Renowned author and philanderer, Archer Connaught, is feared dead in a plane crash.  However he not only returns not dead, but with a new young love that he wishes to marry.  When Archer asks his wife, Josie, for a divorce, she reveals that they were never really married to begin with.  Instead of making things easier, things actually become more difficult since the world believes Connaught to be married.  The unwinding of this knotty problem is the story of James Elward’s Best of Friends, currently playing at the Bellevue Little Theatre.

Elward’s script actually begins with quite a bit of promise.  The plot is ideal for a good farce and the play does have some zippy wordplay and pointed zingers.  Unfortunately, the script runs out of gas by the end of the play with an unsatisfactory ending and non-endings to the story arcs of several characters.

The secret to a good farce is energy and I fear I may have caught this cast on an off night as the energy was sorely lacking in tonight’s production.  The pace had the consistency of glue and the cast really needed to tighten up their cues.  Volume was also an issue as a number of the performers did not project enough.

Emma Rasmussen makes her directing debut at the BLT with this production.  A rather new face on the directing scene, Ms Rasmussen demonstrates great potential with this show as there are several moments that truly sing.  However, some potentially humorous bits got overlooked and some beats needed to be dug into more deeply.  I also thought there were a couple of bland performances that needed some work as well as some distracting pieces of business that needed to be eliminated as it drew focus away from speaking actors.

Brian Witcher was quite an impressive find as he makes his BLT debut in the role of Archer Connaught.  He expertly walked that fine line of keeping Connaught unlikable, but still charming.  Connaught was an unhappy teacher who managed to hit it big with a novel.  Once he got money, he abandoned his family and nursed an addiction to women.  An addiction he seemed to be quite proud of.  Witcher is a highly animated performer with a knack of finding just the right turn of phrase and appropriate gestures at all of the right times.  As oily as this character was, Witcher managed to make me feel a little pity for him as he tried to fix his numerous broken relationships.

Janet Macklin does a solid job in the role of Josie Connaught, Archer’s maybe wife.  Ms Macklin has a grand gift for underplaying which worked very well for the most part.  Ms Macklin’s Josie comes off extremely loyal, at first, sticking by a husband who is at home very rarely and tolerating his infidelities.  That all changes once she reveals the lack of marriage.  That revelation also changes the tone of her underplaying as now everything she says is tinged with uncertainty leaving one wondering where the truth starts and ends.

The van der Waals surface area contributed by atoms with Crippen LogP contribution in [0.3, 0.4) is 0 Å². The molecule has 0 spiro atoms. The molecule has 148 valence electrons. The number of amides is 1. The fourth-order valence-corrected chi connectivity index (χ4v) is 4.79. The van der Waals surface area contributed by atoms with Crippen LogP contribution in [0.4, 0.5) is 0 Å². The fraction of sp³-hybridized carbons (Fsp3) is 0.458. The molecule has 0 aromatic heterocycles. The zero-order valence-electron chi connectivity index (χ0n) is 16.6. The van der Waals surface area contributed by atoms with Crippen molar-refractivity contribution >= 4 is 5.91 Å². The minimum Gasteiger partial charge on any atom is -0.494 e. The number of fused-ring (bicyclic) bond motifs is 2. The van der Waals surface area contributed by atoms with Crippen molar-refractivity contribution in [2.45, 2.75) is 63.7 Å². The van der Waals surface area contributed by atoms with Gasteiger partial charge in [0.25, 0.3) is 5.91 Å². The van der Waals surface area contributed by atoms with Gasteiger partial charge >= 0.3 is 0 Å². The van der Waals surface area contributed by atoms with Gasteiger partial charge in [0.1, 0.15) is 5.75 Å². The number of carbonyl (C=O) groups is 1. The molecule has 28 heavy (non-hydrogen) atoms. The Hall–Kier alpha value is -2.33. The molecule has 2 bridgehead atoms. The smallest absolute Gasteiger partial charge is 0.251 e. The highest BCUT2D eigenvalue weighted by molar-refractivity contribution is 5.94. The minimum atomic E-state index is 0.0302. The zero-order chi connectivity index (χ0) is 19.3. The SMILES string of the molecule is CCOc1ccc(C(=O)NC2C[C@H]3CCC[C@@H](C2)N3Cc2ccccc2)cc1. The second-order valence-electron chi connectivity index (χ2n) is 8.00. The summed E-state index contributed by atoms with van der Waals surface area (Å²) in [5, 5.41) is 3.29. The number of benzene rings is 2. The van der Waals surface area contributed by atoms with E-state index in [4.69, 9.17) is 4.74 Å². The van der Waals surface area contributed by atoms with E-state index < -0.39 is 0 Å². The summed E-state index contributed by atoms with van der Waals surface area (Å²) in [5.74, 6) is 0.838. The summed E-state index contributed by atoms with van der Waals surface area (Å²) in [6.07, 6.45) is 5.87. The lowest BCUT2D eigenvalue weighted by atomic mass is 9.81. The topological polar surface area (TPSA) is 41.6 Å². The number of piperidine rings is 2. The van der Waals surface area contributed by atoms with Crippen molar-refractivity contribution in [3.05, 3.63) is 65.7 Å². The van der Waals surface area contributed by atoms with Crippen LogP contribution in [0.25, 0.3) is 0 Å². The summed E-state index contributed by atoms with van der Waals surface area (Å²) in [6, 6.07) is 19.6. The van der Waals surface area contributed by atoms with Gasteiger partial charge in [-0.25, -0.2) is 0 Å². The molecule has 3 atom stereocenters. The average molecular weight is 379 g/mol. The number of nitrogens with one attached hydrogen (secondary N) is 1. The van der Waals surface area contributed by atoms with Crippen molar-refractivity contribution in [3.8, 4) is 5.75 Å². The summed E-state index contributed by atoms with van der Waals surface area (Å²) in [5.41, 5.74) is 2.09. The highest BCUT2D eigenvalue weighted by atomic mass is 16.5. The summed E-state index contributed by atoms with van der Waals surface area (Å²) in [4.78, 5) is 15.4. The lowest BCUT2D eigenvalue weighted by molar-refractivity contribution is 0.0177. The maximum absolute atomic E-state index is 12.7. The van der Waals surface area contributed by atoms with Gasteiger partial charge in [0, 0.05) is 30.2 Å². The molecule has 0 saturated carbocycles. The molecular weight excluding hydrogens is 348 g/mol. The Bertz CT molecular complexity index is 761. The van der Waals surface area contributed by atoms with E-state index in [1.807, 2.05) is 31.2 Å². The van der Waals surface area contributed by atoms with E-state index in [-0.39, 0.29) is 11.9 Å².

Despite the overall good work, Ms Macklin does need to keep her projection up as it waxed and waned.  I also thought her confrontations with Archer’s lover needed to have a bit more edge to them.

Catherine Deluca’s turn as Kate Connaught seemed a bit listless and wooden.  She internalized a lot of the anger towards her father, Archer, due to his shabby treatment of the family.  That was not necessarily a bad choice, but I didn’t hear any variance in her delivery.  Ms Deluca also needed to react more when others were talking and speak up when she spoke.

Likewise, I considered Marcus Benzel’s portrayal of Archer’s son, Merrill, to be a bit one note in nature.  Benzel’s Merrill was a whiny, entitled lout, but he needed to nuance his delivery.  I do applaud him for bringing great energy to the role.  He actually seems a bit over the top which is not a bad thing for a farce.  But since he was the only performer doing so, he either needs to tone his performance down somewhat or the rest of the cast needs to raise their energy level to match his.

Melissa Jarecke brought a welcome jolt of juice with her rendition of the sardonic literary agent, Hazel Dunn.  She had some of the strongest scenes in the show and her dialogues with Archer and Josie sparked with vitality.  Alexander Hamilton is splendid in the small role of the hapless attorney, Felix Heckaday, who gets caught up in the lunacy of the Connaught family.  Tom Steffes brings terrific comedy relief as the drunken juggler/Justice of the Peace, Mr. Bledsoe.

This show did have quite a few strong technical aspects.  Joey Lorincz continues to impress as one of the best set designers in the city with a gorgeous study complete with rich green hues, a crackling fireplace, and well appointed library.  I loved Pam Matney’s sound design as it consisted of some of my favorite classic rock numbers.  The actors were also well costumed by Leah Skorupa-Mezger.

At the end of the night, I felt there was a truly great ensemble performance trying to break out of this show.  With a much needed dose of energy and some fine tuning of performances, I believe this cast can overcome the slight weaknesses of the script and have a great laugher on their hands.

Best of Friends continues at Bellevue Little Theatre through Feb 28.  Performances are at 7:30pm Fri-Sat and Sundays at 2pm.  Tickets cost $18 for adults, $16 for seniors, and $10 for students with proper ID.  Reservations can be made by calling 402-291-1554 between the hours of 10am-4:30pm Mon-Sat.  This show does deal with some adult subject matter and is not recommended for children.  Bellevue Little Theatre is located at 203 E Mission Ave in Bellevue, NE.